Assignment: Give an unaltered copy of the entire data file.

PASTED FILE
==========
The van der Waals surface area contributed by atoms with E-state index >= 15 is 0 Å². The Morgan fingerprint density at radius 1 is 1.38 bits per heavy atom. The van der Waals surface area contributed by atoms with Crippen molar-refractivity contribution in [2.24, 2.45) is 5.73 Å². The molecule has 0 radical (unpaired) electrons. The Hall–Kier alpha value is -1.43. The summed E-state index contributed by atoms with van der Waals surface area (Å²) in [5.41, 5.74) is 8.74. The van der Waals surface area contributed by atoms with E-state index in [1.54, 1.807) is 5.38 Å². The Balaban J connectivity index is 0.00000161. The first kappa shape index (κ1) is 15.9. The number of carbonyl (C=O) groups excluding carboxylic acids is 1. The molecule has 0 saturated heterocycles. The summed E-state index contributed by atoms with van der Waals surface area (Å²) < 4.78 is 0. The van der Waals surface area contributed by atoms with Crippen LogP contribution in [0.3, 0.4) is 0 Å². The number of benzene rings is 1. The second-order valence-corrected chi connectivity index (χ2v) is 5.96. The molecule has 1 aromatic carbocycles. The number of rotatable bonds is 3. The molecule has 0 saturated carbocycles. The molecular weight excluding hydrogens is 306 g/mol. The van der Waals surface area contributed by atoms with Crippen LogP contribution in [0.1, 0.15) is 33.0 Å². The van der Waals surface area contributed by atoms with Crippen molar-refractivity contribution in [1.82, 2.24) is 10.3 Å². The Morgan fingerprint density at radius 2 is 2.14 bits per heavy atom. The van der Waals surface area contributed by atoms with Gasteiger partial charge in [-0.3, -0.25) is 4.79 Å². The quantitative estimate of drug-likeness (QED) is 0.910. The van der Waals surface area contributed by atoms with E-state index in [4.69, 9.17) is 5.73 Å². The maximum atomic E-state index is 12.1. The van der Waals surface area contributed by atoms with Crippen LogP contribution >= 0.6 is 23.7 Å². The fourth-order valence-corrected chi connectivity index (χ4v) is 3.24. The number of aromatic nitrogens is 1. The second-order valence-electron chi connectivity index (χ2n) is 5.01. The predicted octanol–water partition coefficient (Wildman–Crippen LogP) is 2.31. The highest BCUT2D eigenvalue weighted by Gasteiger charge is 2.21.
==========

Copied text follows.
The van der Waals surface area contributed by atoms with E-state index >= 15 is 0 Å². The Morgan fingerprint density at radius 1 is 1.38 bits per heavy atom. The van der Waals surface area contributed by atoms with Crippen molar-refractivity contribution in [2.24, 2.45) is 5.73 Å². The molecule has 0 radical (unpaired) electrons. The Hall–Kier alpha value is -1.43. The summed E-state index contributed by atoms with van der Waals surface area (Å²) in [5.41, 5.74) is 8.74. The van der Waals surface area contributed by atoms with E-state index in [1.54, 1.807) is 5.38 Å². The Balaban J connectivity index is 0.00000161. The first kappa shape index (κ1) is 15.9. The number of carbonyl (C=O) groups excluding carboxylic acids is 1. The molecule has 0 saturated heterocycles. The summed E-state index contributed by atoms with van der Waals surface area (Å²) < 4.78 is 0. The van der Waals surface area contributed by atoms with Crippen LogP contribution in [0.3, 0.4) is 0 Å². The number of benzene rings is 1. The second-order valence-corrected chi connectivity index (χ2v) is 5.96. The molecule has 1 aromatic carbocycles. The number of rotatable bonds is 3. The molecule has 0 saturated carbocycles. The molecular weight excluding hydrogens is 306 g/mol. The van der Waals surface area contributed by atoms with Crippen LogP contribution in [0.1, 0.15) is 33.0 Å². The van der Waals surface area contributed by atoms with Crippen molar-refractivity contribution in [1.82, 2.24) is 10.3 Å². The Morgan fingerprint density at radius 2 is 2.14 bits per heavy atom. The van der Waals surface area contributed by atoms with Gasteiger partial charge in [-0.3, -0.25) is 4.79 Å². The quantitative estimate of drug-likeness (QED) is 0.910. The van der Waals surface area contributed by atoms with E-state index in [4.69, 9.17) is 5.73 Å². The maximum atomic E-state index is 12.1. The van der Waals surface area contributed by atoms with Crippen LogP contribution >= 0.6 is 23.7 Å². The fourth-order valence-corrected chi connectivity index (χ4v) is 3.24. The number of aromatic nitrogens is 1. The second-order valence-electron chi connectivity index (χ2n) is 5.01. The predicted octanol–water partition coefficient (Wildman–Crippen LogP) is 2.31. The highest BCUT2D eigenvalue weighted by Gasteiger charge is 2.21.